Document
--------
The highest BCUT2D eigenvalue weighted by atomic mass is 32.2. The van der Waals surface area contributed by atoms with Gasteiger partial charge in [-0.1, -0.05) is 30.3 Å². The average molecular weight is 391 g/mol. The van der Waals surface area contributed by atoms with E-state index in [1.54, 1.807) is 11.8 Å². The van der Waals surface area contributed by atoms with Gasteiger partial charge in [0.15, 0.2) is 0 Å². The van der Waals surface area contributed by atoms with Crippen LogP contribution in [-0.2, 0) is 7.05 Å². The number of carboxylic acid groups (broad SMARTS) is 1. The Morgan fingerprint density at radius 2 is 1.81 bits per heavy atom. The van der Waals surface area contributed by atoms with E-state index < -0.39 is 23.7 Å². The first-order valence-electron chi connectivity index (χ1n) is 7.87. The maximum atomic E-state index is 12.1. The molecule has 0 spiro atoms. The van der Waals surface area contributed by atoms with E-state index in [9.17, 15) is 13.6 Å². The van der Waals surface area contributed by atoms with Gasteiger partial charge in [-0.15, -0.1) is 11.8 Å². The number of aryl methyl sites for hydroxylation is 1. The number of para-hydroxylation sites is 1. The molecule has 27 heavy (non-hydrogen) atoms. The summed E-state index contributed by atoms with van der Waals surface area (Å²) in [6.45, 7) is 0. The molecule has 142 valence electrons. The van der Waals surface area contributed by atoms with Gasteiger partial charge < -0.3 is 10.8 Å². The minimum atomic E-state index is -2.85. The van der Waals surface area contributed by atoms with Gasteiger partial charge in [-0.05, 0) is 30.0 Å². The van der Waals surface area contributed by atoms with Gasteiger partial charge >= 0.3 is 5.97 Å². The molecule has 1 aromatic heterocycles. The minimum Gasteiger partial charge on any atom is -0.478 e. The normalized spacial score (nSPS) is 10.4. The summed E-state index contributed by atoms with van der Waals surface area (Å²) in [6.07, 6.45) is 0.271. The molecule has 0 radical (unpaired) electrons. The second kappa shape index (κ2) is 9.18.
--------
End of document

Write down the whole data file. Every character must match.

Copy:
The highest BCUT2D eigenvalue weighted by atomic mass is 32.2. The van der Waals surface area contributed by atoms with Gasteiger partial charge in [-0.1, -0.05) is 30.3 Å². The average molecular weight is 391 g/mol. The van der Waals surface area contributed by atoms with E-state index in [1.54, 1.807) is 11.8 Å². The van der Waals surface area contributed by atoms with Gasteiger partial charge in [0.15, 0.2) is 0 Å². The van der Waals surface area contributed by atoms with Crippen LogP contribution in [-0.2, 0) is 7.05 Å². The number of carboxylic acid groups (broad SMARTS) is 1. The Morgan fingerprint density at radius 2 is 1.81 bits per heavy atom. The van der Waals surface area contributed by atoms with E-state index < -0.39 is 23.7 Å². The first-order valence-electron chi connectivity index (χ1n) is 7.87. The maximum atomic E-state index is 12.1. The molecule has 0 spiro atoms. The van der Waals surface area contributed by atoms with E-state index in [9.17, 15) is 13.6 Å². The van der Waals surface area contributed by atoms with Gasteiger partial charge in [-0.15, -0.1) is 11.8 Å². The number of aryl methyl sites for hydroxylation is 1. The number of para-hydroxylation sites is 1. The molecule has 27 heavy (non-hydrogen) atoms. The summed E-state index contributed by atoms with van der Waals surface area (Å²) in [6.45, 7) is 0. The molecule has 142 valence electrons. The van der Waals surface area contributed by atoms with Gasteiger partial charge < -0.3 is 10.8 Å². The minimum atomic E-state index is -2.85. The van der Waals surface area contributed by atoms with Gasteiger partial charge in [-0.05, 0) is 30.0 Å². The van der Waals surface area contributed by atoms with Gasteiger partial charge >= 0.3 is 5.97 Å². The molecule has 1 aromatic heterocycles. The minimum Gasteiger partial charge on any atom is -0.478 e. The normalized spacial score (nSPS) is 10.4. The summed E-state index contributed by atoms with van der Waals surface area (Å²) in [6.07, 6.45) is 0.271. The molecule has 0 radical (unpaired) electrons. The second kappa shape index (κ2) is 9.18.